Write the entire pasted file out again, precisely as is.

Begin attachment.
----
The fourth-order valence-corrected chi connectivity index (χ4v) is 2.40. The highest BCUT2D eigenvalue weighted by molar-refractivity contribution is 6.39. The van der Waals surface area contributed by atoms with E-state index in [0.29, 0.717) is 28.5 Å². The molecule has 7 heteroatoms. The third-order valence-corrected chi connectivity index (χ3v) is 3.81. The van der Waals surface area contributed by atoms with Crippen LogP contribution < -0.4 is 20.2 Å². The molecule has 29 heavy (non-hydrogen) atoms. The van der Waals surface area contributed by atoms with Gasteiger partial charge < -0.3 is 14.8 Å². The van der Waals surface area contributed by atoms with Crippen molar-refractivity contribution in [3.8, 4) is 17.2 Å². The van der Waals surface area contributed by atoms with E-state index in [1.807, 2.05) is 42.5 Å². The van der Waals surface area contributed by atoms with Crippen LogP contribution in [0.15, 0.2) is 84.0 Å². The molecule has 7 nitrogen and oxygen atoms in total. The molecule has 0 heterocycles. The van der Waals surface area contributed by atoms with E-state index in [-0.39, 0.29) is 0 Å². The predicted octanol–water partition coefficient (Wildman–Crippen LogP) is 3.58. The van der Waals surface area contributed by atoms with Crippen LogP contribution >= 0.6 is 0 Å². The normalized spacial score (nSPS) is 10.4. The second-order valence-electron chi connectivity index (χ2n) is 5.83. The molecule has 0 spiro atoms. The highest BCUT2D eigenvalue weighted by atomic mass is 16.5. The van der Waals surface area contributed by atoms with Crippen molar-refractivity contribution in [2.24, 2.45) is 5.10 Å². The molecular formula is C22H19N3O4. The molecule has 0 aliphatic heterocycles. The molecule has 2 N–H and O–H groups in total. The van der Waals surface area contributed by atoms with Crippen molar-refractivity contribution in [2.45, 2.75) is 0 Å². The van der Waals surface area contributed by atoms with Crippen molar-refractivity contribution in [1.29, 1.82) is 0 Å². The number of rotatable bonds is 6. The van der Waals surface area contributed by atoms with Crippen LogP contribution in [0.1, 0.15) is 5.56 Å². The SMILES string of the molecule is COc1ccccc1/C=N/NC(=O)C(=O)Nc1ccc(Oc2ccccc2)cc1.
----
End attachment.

The fourth-order valence-corrected chi connectivity index (χ4v) is 2.40. The highest BCUT2D eigenvalue weighted by molar-refractivity contribution is 6.39. The van der Waals surface area contributed by atoms with E-state index in [0.29, 0.717) is 28.5 Å². The molecule has 7 heteroatoms. The third-order valence-corrected chi connectivity index (χ3v) is 3.81. The van der Waals surface area contributed by atoms with Crippen LogP contribution < -0.4 is 20.2 Å². The molecule has 29 heavy (non-hydrogen) atoms. The van der Waals surface area contributed by atoms with Gasteiger partial charge < -0.3 is 14.8 Å². The van der Waals surface area contributed by atoms with Crippen molar-refractivity contribution in [3.8, 4) is 17.2 Å². The van der Waals surface area contributed by atoms with E-state index in [1.807, 2.05) is 42.5 Å². The van der Waals surface area contributed by atoms with Crippen LogP contribution in [0.15, 0.2) is 84.0 Å². The molecule has 7 nitrogen and oxygen atoms in total. The molecule has 0 heterocycles. The van der Waals surface area contributed by atoms with E-state index in [-0.39, 0.29) is 0 Å². The predicted octanol–water partition coefficient (Wildman–Crippen LogP) is 3.58. The van der Waals surface area contributed by atoms with Crippen LogP contribution >= 0.6 is 0 Å². The normalized spacial score (nSPS) is 10.4. The second-order valence-electron chi connectivity index (χ2n) is 5.83. The molecule has 0 spiro atoms. The highest BCUT2D eigenvalue weighted by atomic mass is 16.5. The van der Waals surface area contributed by atoms with Crippen molar-refractivity contribution in [2.24, 2.45) is 5.10 Å². The molecular formula is C22H19N3O4. The molecule has 0 aliphatic heterocycles. The molecule has 2 N–H and O–H groups in total. The van der Waals surface area contributed by atoms with Crippen molar-refractivity contribution in [2.45, 2.75) is 0 Å². The van der Waals surface area contributed by atoms with Crippen molar-refractivity contribution in [1.29, 1.82) is 0 Å². The number of rotatable bonds is 6. The van der Waals surface area contributed by atoms with Crippen LogP contribution in [0.1, 0.15) is 5.56 Å². The SMILES string of the molecule is COc1ccccc1/C=N/NC(=O)C(=O)Nc1ccc(Oc2ccccc2)cc1.